Security Watch

The Gupta spying saga

Zuma & Guptas spy.jpg

The unlawful spying of the Gupta business empire on prominent South Africans suggests that they knew they could count on the protection of the Ministry of State Security which served them well since 2011.

Last week we wrote, “News … that an extensive rouge intelligence and secret service network controlled by sham South African citizens is in full operation in the country completes the picture of covert state capture.”

We referred to the shocking disclosure by #GuptaLeaks how the Guptas since 2015 spied, on and violated the privacy of prominent South Africans, including former finance minister Trevor Manuel; his wife and Absa CEO Maria Ramos; EFF leader Julius Malema, Investec CEO Stephen Koseff; and the chairpersons of FirstRand and RMI holding companies, Laurie Dippenaar and GT Ferreira.

It was revealed that the Guptas were, among others, unlawfully in possession of these individuals travel information as well as their ID numbers.

The motives for the spying on Manuel and Malema remain unclear, but reports suggest the spying on the rest was due to the Guptas interest in purchasing a South African bank.

It is unclear at this stage if more individuals were also targeted, but it is safe to assume there are more.

The name of well-known journalist and former editor of Business Day and Financial Mail, Peter Bruce, a fierce Gupta- and state capture critic, can be added to the list.

The way information on the Gupta “targets” was collected, and those involved, presently remain incomplete, but rumors abound that a person or persons at the Department of Home Affairs and/or the State Security Agency (SSA) were the unlawful source.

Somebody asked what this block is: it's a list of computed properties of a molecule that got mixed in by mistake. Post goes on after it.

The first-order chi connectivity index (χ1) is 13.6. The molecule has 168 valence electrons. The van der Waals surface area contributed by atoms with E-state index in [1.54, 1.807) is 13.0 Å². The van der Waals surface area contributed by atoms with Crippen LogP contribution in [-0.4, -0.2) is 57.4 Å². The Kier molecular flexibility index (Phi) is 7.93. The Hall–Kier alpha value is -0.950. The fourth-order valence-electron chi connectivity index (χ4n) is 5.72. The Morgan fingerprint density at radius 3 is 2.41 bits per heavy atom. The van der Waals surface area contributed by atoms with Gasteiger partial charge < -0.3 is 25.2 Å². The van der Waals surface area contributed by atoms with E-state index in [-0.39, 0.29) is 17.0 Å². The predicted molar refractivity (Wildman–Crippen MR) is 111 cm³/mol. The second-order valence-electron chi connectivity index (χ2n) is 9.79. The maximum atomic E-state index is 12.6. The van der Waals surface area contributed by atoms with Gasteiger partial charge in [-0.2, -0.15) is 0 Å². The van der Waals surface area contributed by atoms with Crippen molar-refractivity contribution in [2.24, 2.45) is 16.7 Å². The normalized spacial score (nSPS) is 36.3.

This is the view of the DA, the EFF and Peter Bruce, a Gupta spy network victim.

Two independent sources interviewed by the news agency Eyewitness news also concurred with this view.  

The Peter Bruce incident

The detail and scope of the personal information on Peter Bruce, leaked on social media, creates suspicions that the Guptas or their hired hands, could be using the high-tech surveillance and interception software they tried sell to the South African government in 2011.

Intelligence officers told the Mail &Guardian in 2011 that the interception software was more sophisticated than outdated state software and, would enabled the government to intercept calls with ease. It is also not easy to detect on the phone, and able to capture the person being investigated visually and produce printouts.

According to these intelligence officials there were concerns at the time about potential abuse of the software and its illegal use. An article by Bruce, describing the Gupta initiated smear campaign against him, leaves the impression that those concerns were justified.


In terms of South African law, intelligence within the country may not be covertly gathered other than by official bodies expressly empowered to do so, for a specific purpose, in accordance with strict constitutional perimeters. There is also no provision for the use of state intelligence resources to further private interests.

The same legislation is also clear that domestic intelligence should only be gathered to identify potential threats to the security of the Republic or its people – clearly not for what the Guptas intended.

In addition, The Protection of Personal Information (POPI) Act safeguards personal information and a court order is needed for access to such information. Contravention is penalizable with one year imprisonment, or a fine of up to R10 million.